Now that you mention Chicago, it reminds me…in the early 2000s my dad traded his '96 328i with a 5 speed manual, at a dealership in Chicago. He was in the process of relocating from out of state, and the dealer gave him a verbal estimate of the trade value without seeing the car in person. When dad arrived and brought the BMW in, the salesman looked at it and said “ugh, you didn’t tell me it was a STICK SHIFT.” He took several thousand off the trade in value right there–apparently you can’t give away a stick shift car in Chicago because of the traffic. Point of the story, I guess, is that if you and your son really want a stick shift BMW, you might find one on the cheap in Chicagoland.


#15

I was going to suggest that the few thousand difference would pale after a couple years of repair bills, but after the report, this is a disaster. It needs front end work and with an oil light coming on-could need a new engine before you’re done. You could easily double the cost before you are done.


#16

Oh, man. An oil light that goes away when you accelerate is a warning that the engine has likely seen better days. The pressure is developed by the pump forcing oil through the small spaces between the critical wear surfaces (like those on the crankshaft) and their respective sleeve bearings. Once wear causes the spaces to grow too big, the oil flows through too readily and the pump cannot maintain pressure at idle.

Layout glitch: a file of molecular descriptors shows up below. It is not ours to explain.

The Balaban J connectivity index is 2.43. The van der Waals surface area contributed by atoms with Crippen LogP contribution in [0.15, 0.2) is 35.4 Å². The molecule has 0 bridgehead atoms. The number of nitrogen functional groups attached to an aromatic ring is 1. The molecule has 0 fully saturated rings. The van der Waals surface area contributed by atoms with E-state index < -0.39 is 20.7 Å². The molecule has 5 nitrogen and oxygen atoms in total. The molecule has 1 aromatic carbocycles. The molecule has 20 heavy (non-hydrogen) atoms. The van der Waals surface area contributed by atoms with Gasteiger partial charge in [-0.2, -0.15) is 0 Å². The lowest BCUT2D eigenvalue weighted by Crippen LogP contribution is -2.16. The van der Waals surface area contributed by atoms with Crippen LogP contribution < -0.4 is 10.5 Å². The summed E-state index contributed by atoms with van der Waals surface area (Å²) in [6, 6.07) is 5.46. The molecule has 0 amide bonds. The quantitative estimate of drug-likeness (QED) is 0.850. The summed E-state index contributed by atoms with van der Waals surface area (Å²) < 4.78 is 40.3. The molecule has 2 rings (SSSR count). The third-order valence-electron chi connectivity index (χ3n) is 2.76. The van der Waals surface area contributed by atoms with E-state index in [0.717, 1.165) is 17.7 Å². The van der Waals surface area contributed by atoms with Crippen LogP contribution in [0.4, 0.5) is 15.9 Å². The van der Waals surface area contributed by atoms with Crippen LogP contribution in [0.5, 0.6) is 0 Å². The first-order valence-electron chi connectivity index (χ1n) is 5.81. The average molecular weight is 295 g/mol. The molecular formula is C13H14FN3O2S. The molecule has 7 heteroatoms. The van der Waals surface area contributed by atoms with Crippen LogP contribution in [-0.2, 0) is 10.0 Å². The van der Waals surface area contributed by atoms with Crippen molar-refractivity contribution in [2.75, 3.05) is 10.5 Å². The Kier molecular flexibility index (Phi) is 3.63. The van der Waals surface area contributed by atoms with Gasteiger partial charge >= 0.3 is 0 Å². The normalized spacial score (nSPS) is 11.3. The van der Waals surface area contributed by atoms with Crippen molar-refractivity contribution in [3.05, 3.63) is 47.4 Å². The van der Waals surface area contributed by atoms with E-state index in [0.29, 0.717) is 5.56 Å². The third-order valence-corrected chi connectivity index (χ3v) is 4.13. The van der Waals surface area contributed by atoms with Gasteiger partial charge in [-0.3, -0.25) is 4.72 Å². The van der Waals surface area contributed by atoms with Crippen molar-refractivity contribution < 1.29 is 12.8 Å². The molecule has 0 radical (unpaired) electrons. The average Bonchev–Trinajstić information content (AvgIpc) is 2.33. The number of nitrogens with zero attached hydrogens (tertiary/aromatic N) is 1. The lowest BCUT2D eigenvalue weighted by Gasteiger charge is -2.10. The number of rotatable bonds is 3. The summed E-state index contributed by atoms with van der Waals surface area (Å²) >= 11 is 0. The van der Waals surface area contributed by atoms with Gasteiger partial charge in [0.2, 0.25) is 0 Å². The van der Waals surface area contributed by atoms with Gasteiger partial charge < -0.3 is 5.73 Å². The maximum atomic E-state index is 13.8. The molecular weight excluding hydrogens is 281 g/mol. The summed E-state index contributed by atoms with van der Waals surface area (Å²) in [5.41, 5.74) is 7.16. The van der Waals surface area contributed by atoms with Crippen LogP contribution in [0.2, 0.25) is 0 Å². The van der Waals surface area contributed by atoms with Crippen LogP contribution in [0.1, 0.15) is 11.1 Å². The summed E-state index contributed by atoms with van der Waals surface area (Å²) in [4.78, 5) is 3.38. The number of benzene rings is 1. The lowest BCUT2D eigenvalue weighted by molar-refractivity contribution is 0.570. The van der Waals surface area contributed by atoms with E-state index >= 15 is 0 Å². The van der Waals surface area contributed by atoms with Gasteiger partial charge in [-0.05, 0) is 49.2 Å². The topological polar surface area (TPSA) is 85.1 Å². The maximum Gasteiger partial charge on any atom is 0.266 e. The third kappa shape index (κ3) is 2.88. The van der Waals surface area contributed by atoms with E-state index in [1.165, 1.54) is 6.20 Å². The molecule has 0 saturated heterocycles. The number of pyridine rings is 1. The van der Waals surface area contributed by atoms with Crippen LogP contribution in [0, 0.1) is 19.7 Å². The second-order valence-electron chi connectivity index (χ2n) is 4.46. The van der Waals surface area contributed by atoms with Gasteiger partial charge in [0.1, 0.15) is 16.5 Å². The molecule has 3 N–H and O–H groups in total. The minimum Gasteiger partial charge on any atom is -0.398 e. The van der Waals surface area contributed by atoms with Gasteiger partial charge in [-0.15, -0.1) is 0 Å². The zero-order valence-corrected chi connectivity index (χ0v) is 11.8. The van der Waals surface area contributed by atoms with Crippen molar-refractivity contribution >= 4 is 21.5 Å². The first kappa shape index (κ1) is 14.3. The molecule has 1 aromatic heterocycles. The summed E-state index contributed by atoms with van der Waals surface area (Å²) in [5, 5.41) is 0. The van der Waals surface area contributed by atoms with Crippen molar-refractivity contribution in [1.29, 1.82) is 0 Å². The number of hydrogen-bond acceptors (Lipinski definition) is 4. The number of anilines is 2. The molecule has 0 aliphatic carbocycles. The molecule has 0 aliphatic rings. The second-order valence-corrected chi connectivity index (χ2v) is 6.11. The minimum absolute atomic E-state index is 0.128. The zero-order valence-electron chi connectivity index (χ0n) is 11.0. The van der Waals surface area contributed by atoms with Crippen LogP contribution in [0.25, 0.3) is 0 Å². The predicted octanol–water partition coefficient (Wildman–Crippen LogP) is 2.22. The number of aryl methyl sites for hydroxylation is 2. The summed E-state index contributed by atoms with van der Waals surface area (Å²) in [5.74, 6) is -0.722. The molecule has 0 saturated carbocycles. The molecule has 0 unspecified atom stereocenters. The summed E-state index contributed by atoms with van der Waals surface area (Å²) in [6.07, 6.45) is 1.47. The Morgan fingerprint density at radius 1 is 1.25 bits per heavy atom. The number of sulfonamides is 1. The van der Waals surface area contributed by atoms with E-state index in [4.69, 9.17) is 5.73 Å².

Ticking just adds to the likelihood that my first paragraph is correct. Oil pressure is also what keeps the lifters expanded to fill the spaces between the rpockers and the valvestems.

This car sounds like it has been beaten to death. At the price of BMW parts and labor, this car is a really, really bad gamble. Run away. Fast. And never darken this dealer’s doorstep again. He’s not on the “up & up”.


#17

Thanks for all the input - we are walking away from this one. We found a couple in Chicago and are going to make a big day of it, some 325i and a 330i as well. All between 75000 and 100000 miles and 2002 to 2005.

@CCCommander35 must be correct for all manuals are very inexpensive compared to the limited market here at home - hard to find manuals.


#18

good plan. good luck in Chicago.
I recently bought a 2004 330Ci convertible … also had to do a lot of looking and some fairly hard bargaining. i was actually looking for a 325 but went for the 330 despite not needing a larger / faster engine, because:
+mileage is actually slightly better for the 330
+much easier to find a well-optioned 330 than 325

as for transmission, i wanted manual but again, hardly any difference for automatic even with SMG.


#19

Buying a used BMW is a huge risk. Unless you really know the previous owner(s), and have all the maintenance records, you could be in for some big repairs as a result of neglect or abuse. This is a sporty model, so abuse is quite a probabilility.

This one raises too many questions, so I would keep looking for something you can trust.


#20

“Buying a used BMW is a huge risk.”

Could be, but there are a lot of BMW 3s on the parking lot at work. All the owners are middle-aged professionals, and certainly the right type to take care of their cars. I know of 2 that do maintain them well.